How our government and others across the EU chose to abandon migrants risking their lives in the Mediterranean

Five months ago, in response to a question in the House of Lords about the decision by the Government and EU to stop supporting search and rescue operations in the Mediterranean sea, the Government Minister, Baroness Anelay explained that sending out rescue boats was creating “an unintended ‘pull factor’, encouraging more migrants to attempt the dangerous sea crossing and thereby leading to more tragic and unnecessary deaths”.

Five months on, and we have heard the awful news that nearly 300 more migrants may have lost their lives whilst attempting the crossing.  This is an appalling tragedy and thoughts will, of course, first turn to the victims of this horrific accident and their families.

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But we must also consider the awful circumstances that have left these desperate people attempting a dangerous crossing and paying with their lives, and why our government and others across the EU chose to abandon them.

It has been widely reported that most of the migrants entering Europe from North Africa and the Middle East have been fleeing desperate poverty or warzones, many under the control of human traffickers.  With the ongoing humanitarian crisis in Syria, and the instability across the region caused by the threat of ISIL,  there continue to be people fleeing violence and seeking refuge elsewhere, including in Europe.   Coping with the impact of this challenges is a problem that needs – at its heart – pan-European and global action. Because only by working together can we prevent people from risking such a dangerous journey across the Mediterranean.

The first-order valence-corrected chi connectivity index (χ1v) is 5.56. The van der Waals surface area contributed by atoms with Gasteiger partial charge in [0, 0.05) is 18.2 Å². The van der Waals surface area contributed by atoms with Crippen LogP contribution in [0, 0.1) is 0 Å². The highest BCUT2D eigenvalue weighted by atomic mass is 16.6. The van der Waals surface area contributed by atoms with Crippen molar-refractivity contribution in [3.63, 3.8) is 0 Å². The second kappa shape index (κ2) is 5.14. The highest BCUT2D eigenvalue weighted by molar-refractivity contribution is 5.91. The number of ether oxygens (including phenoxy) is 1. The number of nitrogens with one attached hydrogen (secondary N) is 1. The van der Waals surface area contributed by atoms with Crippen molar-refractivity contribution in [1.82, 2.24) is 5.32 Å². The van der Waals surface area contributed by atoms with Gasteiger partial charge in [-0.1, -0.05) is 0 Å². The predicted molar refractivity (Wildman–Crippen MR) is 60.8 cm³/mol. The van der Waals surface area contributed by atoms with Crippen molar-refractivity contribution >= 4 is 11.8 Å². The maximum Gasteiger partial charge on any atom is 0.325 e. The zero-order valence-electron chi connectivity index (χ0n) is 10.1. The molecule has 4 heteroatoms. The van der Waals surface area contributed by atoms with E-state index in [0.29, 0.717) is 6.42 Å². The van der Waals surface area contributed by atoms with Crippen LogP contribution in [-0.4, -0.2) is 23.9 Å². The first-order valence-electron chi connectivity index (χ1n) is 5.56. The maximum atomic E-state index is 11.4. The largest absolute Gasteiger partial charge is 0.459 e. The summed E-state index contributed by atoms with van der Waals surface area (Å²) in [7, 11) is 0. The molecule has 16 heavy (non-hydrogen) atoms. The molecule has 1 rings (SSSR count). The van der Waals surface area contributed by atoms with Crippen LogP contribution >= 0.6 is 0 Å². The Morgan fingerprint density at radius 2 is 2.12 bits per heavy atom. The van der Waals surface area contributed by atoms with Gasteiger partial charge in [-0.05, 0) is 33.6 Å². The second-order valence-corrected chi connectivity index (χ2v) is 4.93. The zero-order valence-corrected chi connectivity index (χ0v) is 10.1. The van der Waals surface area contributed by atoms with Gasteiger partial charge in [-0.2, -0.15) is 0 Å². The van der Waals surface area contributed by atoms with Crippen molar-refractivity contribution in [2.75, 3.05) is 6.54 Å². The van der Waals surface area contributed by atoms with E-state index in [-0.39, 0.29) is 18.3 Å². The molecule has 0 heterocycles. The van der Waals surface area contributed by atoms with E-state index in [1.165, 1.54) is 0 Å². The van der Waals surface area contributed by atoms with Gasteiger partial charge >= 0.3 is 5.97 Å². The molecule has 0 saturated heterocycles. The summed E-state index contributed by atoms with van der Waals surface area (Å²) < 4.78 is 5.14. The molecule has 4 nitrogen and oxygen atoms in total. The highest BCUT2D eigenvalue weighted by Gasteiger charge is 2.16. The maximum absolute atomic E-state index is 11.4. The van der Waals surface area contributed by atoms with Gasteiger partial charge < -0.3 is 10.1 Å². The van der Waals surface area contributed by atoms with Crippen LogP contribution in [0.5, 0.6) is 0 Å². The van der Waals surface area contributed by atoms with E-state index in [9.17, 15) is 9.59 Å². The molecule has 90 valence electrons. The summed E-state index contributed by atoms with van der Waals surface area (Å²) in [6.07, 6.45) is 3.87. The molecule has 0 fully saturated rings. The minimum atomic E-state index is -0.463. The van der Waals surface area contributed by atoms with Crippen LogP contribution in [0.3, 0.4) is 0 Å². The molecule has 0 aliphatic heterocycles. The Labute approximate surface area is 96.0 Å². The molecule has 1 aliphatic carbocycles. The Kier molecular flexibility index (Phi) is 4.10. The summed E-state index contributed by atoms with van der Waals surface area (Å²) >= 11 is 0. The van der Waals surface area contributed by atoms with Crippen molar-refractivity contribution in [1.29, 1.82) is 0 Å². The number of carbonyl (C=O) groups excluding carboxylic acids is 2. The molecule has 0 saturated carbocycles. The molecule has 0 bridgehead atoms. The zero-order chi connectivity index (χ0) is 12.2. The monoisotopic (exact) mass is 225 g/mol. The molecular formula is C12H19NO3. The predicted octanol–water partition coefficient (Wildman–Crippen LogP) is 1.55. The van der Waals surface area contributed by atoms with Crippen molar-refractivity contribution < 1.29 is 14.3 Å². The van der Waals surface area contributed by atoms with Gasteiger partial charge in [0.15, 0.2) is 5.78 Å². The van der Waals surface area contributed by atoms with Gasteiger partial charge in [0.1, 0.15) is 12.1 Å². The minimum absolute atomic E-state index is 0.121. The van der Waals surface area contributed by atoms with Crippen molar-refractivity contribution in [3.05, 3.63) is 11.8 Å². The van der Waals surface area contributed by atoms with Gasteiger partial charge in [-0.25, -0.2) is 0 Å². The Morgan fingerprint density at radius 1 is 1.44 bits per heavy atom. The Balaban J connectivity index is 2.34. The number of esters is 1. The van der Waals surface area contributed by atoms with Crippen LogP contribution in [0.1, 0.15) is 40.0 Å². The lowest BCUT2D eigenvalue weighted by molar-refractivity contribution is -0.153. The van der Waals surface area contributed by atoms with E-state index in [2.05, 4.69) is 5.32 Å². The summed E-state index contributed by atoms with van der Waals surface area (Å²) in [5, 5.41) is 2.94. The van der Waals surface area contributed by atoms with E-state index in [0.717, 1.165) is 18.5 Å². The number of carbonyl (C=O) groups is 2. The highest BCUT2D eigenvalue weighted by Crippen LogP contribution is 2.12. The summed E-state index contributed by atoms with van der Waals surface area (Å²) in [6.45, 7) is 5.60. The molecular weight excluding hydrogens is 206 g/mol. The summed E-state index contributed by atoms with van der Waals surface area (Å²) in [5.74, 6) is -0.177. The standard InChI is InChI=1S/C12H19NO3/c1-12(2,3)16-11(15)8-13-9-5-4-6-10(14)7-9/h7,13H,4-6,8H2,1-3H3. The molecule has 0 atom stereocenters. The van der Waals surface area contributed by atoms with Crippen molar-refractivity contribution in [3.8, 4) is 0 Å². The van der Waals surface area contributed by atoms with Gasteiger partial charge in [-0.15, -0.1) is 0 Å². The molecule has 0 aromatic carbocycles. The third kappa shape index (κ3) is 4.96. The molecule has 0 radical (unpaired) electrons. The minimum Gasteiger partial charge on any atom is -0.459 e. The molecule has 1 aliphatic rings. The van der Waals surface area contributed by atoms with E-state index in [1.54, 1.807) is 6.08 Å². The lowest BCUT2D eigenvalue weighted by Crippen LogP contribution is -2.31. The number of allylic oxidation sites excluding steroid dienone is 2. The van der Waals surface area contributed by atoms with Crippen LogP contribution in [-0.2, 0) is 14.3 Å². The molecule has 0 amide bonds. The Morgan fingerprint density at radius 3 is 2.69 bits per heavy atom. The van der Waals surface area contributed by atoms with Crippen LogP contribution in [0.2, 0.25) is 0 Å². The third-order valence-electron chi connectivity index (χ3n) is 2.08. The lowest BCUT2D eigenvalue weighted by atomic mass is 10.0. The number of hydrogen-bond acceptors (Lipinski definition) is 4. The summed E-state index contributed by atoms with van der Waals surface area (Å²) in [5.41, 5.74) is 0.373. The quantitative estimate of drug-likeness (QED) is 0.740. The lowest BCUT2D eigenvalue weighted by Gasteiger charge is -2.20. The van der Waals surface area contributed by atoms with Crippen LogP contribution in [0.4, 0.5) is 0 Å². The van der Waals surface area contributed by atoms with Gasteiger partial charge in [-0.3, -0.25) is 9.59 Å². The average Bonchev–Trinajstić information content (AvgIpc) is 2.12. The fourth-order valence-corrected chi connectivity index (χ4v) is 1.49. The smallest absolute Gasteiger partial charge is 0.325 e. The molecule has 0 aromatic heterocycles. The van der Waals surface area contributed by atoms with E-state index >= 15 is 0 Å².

More immediately, the Government should be playing its role in offering support to refugees or those fleeing persecution or conflict in their home region, wherever possible, and, where applicable, granting asylum to those who have formally applied and meet the eligibility criteria.

But what the Government and other EU countries should not have done is withdraw support for search and rescue operations and crassly describe the deaths of men, women and children at sea as a “deterrent” to others.

When the government announced its plan the UNHCR joined myself, the Shadow Home Secretary and many other charities and campaigners across the country and Europe to make repeated warnings that the decision not only lacked humanity but that it would not stem the flow of people trying to make this crossing, and that stopping search and rescue operations may simply lead to more deaths.  In the intervening months, the Government has put forward no evidence that abandoning these missions has reduced the number of people getting on these boats – and today’s news appears to confirm the worst fears of many of those who campaigned so hard against the decision to withdraw EU support and funding.

Media reports have said the youngest of the migrants who died in this crossing was just 12.  I do not believe the British public would want us or our allies in Europe to stand by while poor and desperate 12 year olds fleeing horrific situations at home drown in the waters of the Mediterranean just miles from safety.

It is not too late for the Home Secretary to rethink the government’s position, and I hope the desperately tragic news of these recent deaths can convince her to do so.

David Hanson is the Shadow Immigration Minister

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